Today, enjoy a guest post from Lara O’Brien, who once came (this) close to becoming a sommelier.
It’s officially cold in Toronto. As most Canadians hunker down for our usual winter that never seems to have an end in sight, it’s time to change what we drink. Gone are the summer days of Pinot Grigio, Sauvignon Blanc, and Chardonnay. It’s time to get serious about red wine and for me that means something that is robust, spicy, and reasonable.
I love a decent Bordeaux or Barolo, but let’s face it, I work in public radio, so I really have to rely on the kindest of strangers to indulge in those treats. For me, the best solution is to delve deeply into Rhone wines. The Rhone area is in Southeast France and includes Provence. (This is Van Gogh and Cezanne country.) The Valley encompasses the wine regions of Chateauneuf-du-Pape, Gigondas, Vacqueryras, Cotes du Rhone Villages (Cairanne, Rasteau, Valreas, Vinsobres), Cotes du Rhone, Cotes du Luberon, Ventoux, and Vin de Pays. The main grapes used to make their reds are Grenache, Syrah, Mourvedre, and Cinsaut.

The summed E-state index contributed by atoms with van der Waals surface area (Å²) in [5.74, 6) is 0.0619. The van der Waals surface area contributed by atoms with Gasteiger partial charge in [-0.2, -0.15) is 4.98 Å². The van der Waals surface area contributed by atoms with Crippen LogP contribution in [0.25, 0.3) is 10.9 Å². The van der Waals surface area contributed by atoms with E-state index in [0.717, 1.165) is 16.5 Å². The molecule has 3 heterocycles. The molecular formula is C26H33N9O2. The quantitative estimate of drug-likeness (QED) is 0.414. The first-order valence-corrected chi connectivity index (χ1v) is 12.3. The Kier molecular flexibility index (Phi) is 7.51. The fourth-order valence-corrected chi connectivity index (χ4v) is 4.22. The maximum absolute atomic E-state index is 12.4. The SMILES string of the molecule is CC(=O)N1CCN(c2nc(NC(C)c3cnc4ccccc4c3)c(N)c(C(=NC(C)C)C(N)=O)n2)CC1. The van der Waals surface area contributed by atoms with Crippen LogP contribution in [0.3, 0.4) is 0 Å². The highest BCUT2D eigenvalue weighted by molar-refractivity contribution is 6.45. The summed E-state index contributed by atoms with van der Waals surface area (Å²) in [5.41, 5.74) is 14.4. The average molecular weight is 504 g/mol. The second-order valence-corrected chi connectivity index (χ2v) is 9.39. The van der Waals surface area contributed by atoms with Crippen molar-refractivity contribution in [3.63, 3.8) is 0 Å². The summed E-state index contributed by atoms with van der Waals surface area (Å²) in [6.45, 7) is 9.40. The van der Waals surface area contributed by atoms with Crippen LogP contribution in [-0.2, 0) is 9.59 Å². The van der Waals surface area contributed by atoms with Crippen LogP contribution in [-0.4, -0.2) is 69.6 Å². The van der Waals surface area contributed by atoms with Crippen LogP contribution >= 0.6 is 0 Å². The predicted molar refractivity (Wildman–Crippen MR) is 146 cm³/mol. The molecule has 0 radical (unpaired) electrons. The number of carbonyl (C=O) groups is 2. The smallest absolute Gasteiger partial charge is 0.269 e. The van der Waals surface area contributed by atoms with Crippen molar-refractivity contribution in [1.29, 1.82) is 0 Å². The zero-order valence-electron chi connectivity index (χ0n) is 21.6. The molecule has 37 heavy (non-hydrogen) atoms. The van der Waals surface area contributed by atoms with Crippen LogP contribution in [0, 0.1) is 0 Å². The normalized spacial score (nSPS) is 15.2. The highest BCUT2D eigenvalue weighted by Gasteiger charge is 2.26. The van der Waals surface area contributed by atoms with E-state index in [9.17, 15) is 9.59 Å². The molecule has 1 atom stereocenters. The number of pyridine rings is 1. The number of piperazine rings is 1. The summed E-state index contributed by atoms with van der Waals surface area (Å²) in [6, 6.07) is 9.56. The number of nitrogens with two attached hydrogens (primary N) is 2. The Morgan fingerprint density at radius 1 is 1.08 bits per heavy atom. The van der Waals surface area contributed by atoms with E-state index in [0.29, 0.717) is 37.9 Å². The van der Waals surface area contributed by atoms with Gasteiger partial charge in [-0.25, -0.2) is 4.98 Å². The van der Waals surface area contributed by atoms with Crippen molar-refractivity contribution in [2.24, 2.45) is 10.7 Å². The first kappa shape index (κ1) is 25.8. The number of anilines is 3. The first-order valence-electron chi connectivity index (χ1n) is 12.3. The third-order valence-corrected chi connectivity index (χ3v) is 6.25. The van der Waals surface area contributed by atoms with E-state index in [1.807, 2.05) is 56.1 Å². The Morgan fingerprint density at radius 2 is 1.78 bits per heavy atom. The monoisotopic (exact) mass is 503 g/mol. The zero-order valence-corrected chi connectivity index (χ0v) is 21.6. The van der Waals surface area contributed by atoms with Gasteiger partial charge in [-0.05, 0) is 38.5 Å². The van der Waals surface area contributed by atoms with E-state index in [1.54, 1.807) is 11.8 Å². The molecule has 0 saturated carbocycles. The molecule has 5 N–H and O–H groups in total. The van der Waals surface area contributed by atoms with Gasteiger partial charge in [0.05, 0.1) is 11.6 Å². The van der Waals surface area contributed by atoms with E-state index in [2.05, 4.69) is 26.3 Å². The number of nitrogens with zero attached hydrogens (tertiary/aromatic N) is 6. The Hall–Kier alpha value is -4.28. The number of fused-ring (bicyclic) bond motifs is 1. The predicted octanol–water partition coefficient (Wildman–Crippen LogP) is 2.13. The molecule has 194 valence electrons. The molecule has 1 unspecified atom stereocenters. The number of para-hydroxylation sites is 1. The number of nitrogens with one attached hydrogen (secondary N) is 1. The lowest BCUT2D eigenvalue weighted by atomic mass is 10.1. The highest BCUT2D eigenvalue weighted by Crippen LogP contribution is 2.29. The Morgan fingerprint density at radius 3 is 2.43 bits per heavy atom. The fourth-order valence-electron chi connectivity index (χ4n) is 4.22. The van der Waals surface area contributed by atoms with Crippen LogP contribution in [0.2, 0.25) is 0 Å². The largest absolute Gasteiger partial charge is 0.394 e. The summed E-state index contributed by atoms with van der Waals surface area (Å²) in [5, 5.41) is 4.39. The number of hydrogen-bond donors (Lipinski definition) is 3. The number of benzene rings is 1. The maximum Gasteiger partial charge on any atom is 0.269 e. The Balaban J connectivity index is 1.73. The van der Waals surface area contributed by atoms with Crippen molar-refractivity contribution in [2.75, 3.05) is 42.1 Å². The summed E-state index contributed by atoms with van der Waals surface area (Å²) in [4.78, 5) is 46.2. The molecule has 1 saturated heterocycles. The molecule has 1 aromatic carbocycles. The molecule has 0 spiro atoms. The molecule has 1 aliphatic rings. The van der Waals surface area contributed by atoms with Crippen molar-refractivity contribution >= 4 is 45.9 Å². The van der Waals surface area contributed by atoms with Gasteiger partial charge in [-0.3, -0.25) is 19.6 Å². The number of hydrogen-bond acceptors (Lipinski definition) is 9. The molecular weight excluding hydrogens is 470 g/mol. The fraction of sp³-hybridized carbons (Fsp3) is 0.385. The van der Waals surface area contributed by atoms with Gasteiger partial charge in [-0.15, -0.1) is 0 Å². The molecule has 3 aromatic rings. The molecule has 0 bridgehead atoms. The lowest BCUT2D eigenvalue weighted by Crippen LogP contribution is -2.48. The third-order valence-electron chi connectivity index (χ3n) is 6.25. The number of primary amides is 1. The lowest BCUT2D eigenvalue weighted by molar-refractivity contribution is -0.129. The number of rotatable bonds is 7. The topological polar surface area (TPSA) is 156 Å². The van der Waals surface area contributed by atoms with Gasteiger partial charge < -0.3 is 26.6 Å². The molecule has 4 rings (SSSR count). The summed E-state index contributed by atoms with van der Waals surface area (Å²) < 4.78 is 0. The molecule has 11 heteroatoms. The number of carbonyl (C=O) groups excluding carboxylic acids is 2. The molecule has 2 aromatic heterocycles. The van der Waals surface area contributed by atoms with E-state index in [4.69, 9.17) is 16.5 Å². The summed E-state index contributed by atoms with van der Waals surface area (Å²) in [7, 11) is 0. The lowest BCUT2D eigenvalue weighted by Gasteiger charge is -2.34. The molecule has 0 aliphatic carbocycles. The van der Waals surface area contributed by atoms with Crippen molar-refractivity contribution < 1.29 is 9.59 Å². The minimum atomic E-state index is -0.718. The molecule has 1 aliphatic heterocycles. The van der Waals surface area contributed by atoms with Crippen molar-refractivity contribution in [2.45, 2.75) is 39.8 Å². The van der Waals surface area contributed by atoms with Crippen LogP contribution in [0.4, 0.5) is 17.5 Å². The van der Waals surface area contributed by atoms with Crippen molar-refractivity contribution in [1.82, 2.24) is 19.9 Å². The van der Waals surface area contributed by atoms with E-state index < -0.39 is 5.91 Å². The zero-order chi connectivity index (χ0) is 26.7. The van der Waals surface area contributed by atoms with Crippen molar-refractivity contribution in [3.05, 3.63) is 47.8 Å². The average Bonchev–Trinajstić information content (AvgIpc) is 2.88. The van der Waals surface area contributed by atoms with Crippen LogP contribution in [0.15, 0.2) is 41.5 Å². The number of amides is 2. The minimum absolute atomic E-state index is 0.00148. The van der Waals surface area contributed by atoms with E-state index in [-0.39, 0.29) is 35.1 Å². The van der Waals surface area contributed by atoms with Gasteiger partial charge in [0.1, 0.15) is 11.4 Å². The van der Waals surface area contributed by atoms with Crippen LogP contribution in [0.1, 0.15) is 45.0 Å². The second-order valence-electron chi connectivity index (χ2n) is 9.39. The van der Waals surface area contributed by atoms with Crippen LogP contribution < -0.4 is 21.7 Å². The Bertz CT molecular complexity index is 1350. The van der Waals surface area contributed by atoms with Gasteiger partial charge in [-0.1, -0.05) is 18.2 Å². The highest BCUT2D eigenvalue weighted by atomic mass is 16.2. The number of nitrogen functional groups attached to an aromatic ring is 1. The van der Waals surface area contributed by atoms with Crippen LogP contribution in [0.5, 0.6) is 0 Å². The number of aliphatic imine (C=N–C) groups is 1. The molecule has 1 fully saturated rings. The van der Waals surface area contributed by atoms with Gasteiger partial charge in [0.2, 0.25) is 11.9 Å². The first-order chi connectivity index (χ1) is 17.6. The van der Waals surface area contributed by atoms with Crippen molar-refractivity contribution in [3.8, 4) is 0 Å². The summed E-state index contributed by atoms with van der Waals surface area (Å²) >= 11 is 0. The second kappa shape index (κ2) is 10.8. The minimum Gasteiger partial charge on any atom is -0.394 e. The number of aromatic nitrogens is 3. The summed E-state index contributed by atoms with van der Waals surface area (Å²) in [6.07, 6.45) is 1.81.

Though a Chateauneuf-du-Pape can set you back quite a bit, there are plenty decent bottles from different parts of the Valley for $20 and under. Rhone wines also pair perfectly with stews, hearty soups, pasta and most braised meats, making them perfect wines for fall and winter cuisines. Here are some of my favourites with which I suggest you pair a nice lamb roast.
To find online retailers for these bottles, or similar recommendations if they are not available, I suggest logging on to Snooth.com or trying Wine-Searcher to determine other online retail options, as your local wine store’s selection can vary widely.
- Perrin & Fils Cotes du Rhone Reserve, AC Cotes du Rhone
- Chateau Val Joanis Tradition Syrah 2006, AC Luberon
- Domaine de la Grande Bellane Cotes du Rhone-Villages Valreas 2007, made from organically grown grapes
- Guigal Cotes du Rhone Rouge 2003
- Pierre Amadieu Gigondas Romane Machotte 2004
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